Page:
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Originally Posted by Geomancer View Post
I will say though that those stick on wheel things are horribly inaccurate, and do not last very long.
I'm starting to realize that you are correct. It was rather neat when we first put it in, but after a few days the reading never changed, however it did respond when we did our water change and displayed low pH lvls. I'll look into a liquid test kit instead.

I'm glad to hear that I cannot have too many plants! I've really enjoyed incorporating them into my tank and find them to be incredibly beautiful.

The tank has been populated for about three weeks, with the plants being introduced two weeks ago. We had a some white stringy algae appear shortly after we introduced the plants and yesterday after I trimmed and replanted a few of the plants after the water change on Sunday. We were told it was 'normal.' The light is on for 8-10 hours a night, is this too much and can this affect water pH?
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post #4 of 5 Old 05-23-2012, 02:27 PM
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8-10 hours a day for lights is pretty normal. I do about 8 hours, anything more and I start to get algae. A timer works wonders for making sure you have a consistant light schedule, they are less than $10 in department/hardware stores. Light duration can not affect pH (that I know of).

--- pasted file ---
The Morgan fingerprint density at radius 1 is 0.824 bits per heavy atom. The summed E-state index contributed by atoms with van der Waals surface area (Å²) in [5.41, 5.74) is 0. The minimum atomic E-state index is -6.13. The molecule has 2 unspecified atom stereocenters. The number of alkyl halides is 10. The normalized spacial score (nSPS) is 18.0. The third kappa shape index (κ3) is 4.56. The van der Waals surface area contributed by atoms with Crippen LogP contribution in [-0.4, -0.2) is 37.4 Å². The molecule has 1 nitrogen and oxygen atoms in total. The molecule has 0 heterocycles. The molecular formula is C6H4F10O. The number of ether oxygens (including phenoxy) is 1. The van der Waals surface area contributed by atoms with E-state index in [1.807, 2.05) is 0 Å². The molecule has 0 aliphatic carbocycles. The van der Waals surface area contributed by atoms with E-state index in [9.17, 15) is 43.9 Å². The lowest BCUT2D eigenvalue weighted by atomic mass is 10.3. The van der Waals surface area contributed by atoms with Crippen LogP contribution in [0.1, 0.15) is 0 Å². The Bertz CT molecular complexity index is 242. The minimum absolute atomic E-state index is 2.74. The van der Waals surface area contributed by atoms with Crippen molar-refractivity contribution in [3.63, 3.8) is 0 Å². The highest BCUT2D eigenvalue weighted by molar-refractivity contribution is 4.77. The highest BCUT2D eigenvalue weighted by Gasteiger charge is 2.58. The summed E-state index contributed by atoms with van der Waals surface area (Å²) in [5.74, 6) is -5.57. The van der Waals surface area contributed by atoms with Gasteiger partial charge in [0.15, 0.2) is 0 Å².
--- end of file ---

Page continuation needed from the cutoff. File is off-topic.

Byron has writen a nice article about how GH, KH, and pH are related, so instead of repeating it I'll just give you the link:

Bassicaly we need to know the pH, GH, and KH of your source water and we can go from there.
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post #5 of 5 Old 05-23-2012, 05:56 PM
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Geo has mentioned it, but it is very important to know the GH, KH and pH of your source water, presumably tap water. The article Geo linked explains why.

Under no conditions use chemical pH adjusters, with fish in the tank. These can cause a fluctuating pH and this is far worse than a steady pH even if outside the fish's preference, though that has issues too.

When we know the numbers for the tap water [you can get these from your water supply people, they may have a website] we can somewhat forecast the pH. As you have mollies, the pH must be above 7, and the GH must be medium hard to hard. The other mentioned fish, though technically soft water, will manage provided the hardness is not too extreme.


Byron Hosking, BMus, MA
Vancouver, BC, Canada

The aquarist is one who must learn the ways of the biologist, the chemist, and the veterinarian. [unknown source]

Something we all need to remember: The fish you've acquired was quite happy not being owned by you, minding its own business. If you’re going to take it under your wing then you’re responsible for it. Every aspect of its life is under your control, from water quality and temperature to swimming space. [Nathan Hill in PFK]